It’s all Lamar Hunt’s fault.
The late owner of the Kansas City Chiefs might have been a visionary, one of the driving forces behind the creation of the modern NFL and originator of the term Super Bowl. Yet, because of him, we get migraines each year trying to figure out which Super Bowl it is.
See, it was Hunt who suggested the NFL use Roman numerals rather than ordinary numbers to identify each Super Bowl. Which means we all have to channel our inner third grader to remember that X is 10 in Roman numerals, L is 50 and you add the numbers from left to right – except when you don’t.
“What’s with all these tough questions?” Philadelphia Eagles safety Corey Graham said Monday night when asked about his familiarity with Roman numerals.
“I remember when I was in Baltimore for 47 and I was struggling with that,” he said. “I’m not that great with them. It’s been a while since I paid attention.”
He’s not the only one.
Let’s be honest: Roman numerals are one of those things we learned because we had to and then promptly forgot, knowing they’d have very little practical application. Like the periodic table or diagrammed sentences. Unless you’re looking for a movie copyright or are having a papal trivia contest, you can easily get through the rest of your life without having to know that XXXVIII equals 38.
At least I think it does.
“I’ve got to go to Google,” Eagles defensive end Vinny Curry confessed.
Said New England Patriots center David Andrews, “The Xs and Vs get pretty confusing.”
Hunt thought using Roman numerals would add pomp and gravitas to the game. Remember, the Super Bowl wasn’t anywhere close to being the unofficial national holiday it is now when it began, and the new league was trying to convey that its new game was a big deal.
“If you just say it’s Super Bowl 58, it’s not as exciting as L-V-I-I-I,” said Patriots cornerback Eric Rowe, who, for the record, spit that out correctly and without hesitation.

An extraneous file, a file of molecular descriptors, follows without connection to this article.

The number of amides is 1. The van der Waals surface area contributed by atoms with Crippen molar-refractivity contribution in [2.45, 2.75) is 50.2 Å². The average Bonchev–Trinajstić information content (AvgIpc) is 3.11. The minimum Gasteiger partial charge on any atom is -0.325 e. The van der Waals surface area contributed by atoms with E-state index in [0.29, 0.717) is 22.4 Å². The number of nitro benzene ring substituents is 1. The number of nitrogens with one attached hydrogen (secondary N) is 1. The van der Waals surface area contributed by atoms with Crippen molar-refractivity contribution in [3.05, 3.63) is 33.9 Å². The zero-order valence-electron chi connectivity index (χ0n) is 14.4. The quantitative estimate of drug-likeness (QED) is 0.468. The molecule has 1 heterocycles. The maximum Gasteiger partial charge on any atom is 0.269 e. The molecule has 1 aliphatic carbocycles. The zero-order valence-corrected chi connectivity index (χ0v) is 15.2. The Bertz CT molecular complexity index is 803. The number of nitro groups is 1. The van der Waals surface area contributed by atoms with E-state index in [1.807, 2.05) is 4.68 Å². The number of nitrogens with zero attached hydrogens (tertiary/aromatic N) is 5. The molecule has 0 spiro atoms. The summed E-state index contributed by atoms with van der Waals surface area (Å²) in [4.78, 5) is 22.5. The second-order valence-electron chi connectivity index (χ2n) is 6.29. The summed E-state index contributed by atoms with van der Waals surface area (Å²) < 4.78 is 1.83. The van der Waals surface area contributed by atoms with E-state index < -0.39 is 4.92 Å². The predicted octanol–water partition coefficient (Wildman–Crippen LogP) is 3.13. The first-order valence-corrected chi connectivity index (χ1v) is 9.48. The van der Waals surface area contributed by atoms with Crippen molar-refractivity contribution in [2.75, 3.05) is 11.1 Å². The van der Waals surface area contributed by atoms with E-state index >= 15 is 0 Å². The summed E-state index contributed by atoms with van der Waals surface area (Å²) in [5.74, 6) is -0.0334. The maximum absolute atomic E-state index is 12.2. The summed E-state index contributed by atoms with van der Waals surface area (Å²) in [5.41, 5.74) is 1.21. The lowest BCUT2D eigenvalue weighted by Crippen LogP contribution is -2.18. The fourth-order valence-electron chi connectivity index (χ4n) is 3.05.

Maybe it was that they were easy to figure out in the early years or maybe it’s that people weren’t really paying attention. For whatever reason, the Roman numerals stuck. While the Super Bowl’s logo has changed dramatically throughout the years – remember the city logos? – the Roman numerals have been a constant.
Except for the 50th edition of the Super Bowl. Regular numbers were used for that one because even the NFL can’t make a solitary L look cool or imposing.
The Roman numerals are a uniquely NFL feature, too. No other league uses them for their championships. Then again, no other league numbers its championships, either. You don’t hear the Cleveland Cavaliers say they’re winners of NBA Championship 70, do you? The Chicago Cubs didn’t plaster their World Series memorabilia with “Fall Classic 112 champions,” did they?
“At this point, they’ve been so connected to (the Super Bowl), it’s part of the aura and nostalgia of it,” Andrews said. “I think it’s pretty cool.”
Sure. Until you’re trying to figure out which edition it is.
Or you can just do what Eagles defensive tackle Fletcher Cox does and avoid the idea all together.
“You’re pronouncing it wrong. It’s ramen noodles,” he said. “You’ve got to get the creamy chicken ones. Or the beef.
“You’ve got to put butter in there, a little seasoning salt,” he added. “And not too much water.”
Hey, it’s a better alternative than the numbers soup the NFL gives us every year at Super Bowl time.
By Nancy Armour
This article was republished with permission from the original author and 2015 Ronald Reagan Media Award recipient, Nancy Armour, and the original publisher, USA Today. Follow columnist Nancy Armour on Twitter @nrarmour.